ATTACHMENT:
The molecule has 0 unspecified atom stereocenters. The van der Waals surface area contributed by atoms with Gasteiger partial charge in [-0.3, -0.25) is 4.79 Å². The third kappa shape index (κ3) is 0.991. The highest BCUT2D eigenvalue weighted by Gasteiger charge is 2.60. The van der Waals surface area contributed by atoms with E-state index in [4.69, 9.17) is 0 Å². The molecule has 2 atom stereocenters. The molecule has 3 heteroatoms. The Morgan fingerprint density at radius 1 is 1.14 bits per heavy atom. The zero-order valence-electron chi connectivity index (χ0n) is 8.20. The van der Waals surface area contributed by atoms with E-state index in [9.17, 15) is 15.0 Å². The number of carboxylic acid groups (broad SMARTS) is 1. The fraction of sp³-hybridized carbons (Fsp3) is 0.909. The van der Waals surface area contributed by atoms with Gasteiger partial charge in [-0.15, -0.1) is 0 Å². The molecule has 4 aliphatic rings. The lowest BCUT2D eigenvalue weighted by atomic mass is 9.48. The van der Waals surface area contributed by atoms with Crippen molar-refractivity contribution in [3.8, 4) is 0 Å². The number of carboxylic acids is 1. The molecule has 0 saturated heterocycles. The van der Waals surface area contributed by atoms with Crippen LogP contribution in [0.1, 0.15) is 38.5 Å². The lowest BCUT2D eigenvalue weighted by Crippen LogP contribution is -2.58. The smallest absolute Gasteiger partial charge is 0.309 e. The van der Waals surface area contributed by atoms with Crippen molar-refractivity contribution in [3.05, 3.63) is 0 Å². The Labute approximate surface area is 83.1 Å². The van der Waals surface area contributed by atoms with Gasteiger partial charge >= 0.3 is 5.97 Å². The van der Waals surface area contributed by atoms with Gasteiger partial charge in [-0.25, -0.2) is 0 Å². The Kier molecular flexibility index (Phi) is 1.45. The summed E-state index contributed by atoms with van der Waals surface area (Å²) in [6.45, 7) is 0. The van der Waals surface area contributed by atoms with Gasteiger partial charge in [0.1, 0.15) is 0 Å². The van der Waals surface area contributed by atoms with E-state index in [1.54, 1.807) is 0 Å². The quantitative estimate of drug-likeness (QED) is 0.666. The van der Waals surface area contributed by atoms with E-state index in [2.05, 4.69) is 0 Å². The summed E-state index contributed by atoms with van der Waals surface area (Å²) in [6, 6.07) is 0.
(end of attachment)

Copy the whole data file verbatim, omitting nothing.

The molecule has 0 unspecified atom stereocenters. The van der Waals surface area contributed by atoms with Gasteiger partial charge in [-0.3, -0.25) is 4.79 Å². The third kappa shape index (κ3) is 0.991. The highest BCUT2D eigenvalue weighted by Gasteiger charge is 2.60. The van der Waals surface area contributed by atoms with E-state index in [4.69, 9.17) is 0 Å². The molecule has 2 atom stereocenters. The molecule has 3 heteroatoms. The Morgan fingerprint density at radius 1 is 1.14 bits per heavy atom. The zero-order valence-electron chi connectivity index (χ0n) is 8.20. The van der Waals surface area contributed by atoms with E-state index in [9.17, 15) is 15.0 Å². The number of carboxylic acid groups (broad SMARTS) is 1. The fraction of sp³-hybridized carbons (Fsp3) is 0.909. The van der Waals surface area contributed by atoms with Gasteiger partial charge in [-0.15, -0.1) is 0 Å². The molecule has 4 aliphatic rings. The lowest BCUT2D eigenvalue weighted by atomic mass is 9.48. The van der Waals surface area contributed by atoms with Crippen molar-refractivity contribution in [3.8, 4) is 0 Å². The number of carboxylic acids is 1. The molecule has 0 saturated heterocycles. The van der Waals surface area contributed by atoms with Crippen LogP contribution in [0.1, 0.15) is 38.5 Å². The lowest BCUT2D eigenvalue weighted by Crippen LogP contribution is -2.58. The smallest absolute Gasteiger partial charge is 0.309 e. The van der Waals surface area contributed by atoms with Crippen molar-refractivity contribution in [3.05, 3.63) is 0 Å². The Labute approximate surface area is 83.1 Å². The van der Waals surface area contributed by atoms with Gasteiger partial charge >= 0.3 is 5.97 Å². The van der Waals surface area contributed by atoms with Gasteiger partial charge in [-0.25, -0.2) is 0 Å². The Kier molecular flexibility index (Phi) is 1.45. The summed E-state index contributed by atoms with van der Waals surface area (Å²) in [6.45, 7) is 0. The van der Waals surface area contributed by atoms with Gasteiger partial charge in [0.1, 0.15) is 0 Å². The van der Waals surface area contributed by atoms with E-state index in [1.54, 1.807) is 0 Å². The quantitative estimate of drug-likeness (QED) is 0.666. The van der Waals surface area contributed by atoms with E-state index in [2.05, 4.69) is 0 Å². The summed E-state index contributed by atoms with van der Waals surface area (Å²) in [6, 6.07) is 0.